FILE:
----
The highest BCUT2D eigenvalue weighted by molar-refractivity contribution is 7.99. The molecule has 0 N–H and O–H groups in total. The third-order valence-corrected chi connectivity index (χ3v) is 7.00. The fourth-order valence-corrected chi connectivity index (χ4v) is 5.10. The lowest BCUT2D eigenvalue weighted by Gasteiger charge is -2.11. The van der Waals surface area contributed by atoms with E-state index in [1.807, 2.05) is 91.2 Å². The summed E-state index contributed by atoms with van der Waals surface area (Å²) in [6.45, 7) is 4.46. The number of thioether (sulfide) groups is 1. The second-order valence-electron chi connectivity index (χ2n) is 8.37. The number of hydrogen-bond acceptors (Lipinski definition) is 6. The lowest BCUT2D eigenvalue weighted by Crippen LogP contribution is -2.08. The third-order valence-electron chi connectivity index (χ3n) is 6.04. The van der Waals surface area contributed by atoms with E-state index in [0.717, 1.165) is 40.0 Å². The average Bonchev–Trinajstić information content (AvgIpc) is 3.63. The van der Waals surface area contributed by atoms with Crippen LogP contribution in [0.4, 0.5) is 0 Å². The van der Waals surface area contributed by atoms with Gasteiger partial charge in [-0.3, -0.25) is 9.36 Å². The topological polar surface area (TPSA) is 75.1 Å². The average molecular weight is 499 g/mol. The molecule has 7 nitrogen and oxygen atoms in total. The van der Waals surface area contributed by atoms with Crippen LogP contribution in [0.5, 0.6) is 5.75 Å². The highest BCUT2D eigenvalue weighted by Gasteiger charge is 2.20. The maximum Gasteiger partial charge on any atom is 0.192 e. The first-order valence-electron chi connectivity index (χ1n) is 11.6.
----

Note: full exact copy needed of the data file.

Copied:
The highest BCUT2D eigenvalue weighted by molar-refractivity contribution is 7.99. The molecule has 0 N–H and O–H groups in total. The third-order valence-corrected chi connectivity index (χ3v) is 7.00. The fourth-order valence-corrected chi connectivity index (χ4v) is 5.10. The lowest BCUT2D eigenvalue weighted by Gasteiger charge is -2.11. The van der Waals surface area contributed by atoms with E-state index in [1.807, 2.05) is 91.2 Å². The summed E-state index contributed by atoms with van der Waals surface area (Å²) in [6.45, 7) is 4.46. The number of thioether (sulfide) groups is 1. The second-order valence-electron chi connectivity index (χ2n) is 8.37. The number of hydrogen-bond acceptors (Lipinski definition) is 6. The lowest BCUT2D eigenvalue weighted by Crippen LogP contribution is -2.08. The third-order valence-electron chi connectivity index (χ3n) is 6.04. The van der Waals surface area contributed by atoms with E-state index in [0.717, 1.165) is 40.0 Å². The average Bonchev–Trinajstić information content (AvgIpc) is 3.63. The van der Waals surface area contributed by atoms with Crippen LogP contribution in [0.4, 0.5) is 0 Å². The van der Waals surface area contributed by atoms with Gasteiger partial charge in [-0.3, -0.25) is 9.36 Å². The topological polar surface area (TPSA) is 75.1 Å². The average molecular weight is 499 g/mol. The molecule has 7 nitrogen and oxygen atoms in total. The van der Waals surface area contributed by atoms with Crippen LogP contribution in [0.5, 0.6) is 5.75 Å². The highest BCUT2D eigenvalue weighted by Gasteiger charge is 2.20. The maximum Gasteiger partial charge on any atom is 0.192 e. The first-order valence-electron chi connectivity index (χ1n) is 11.6.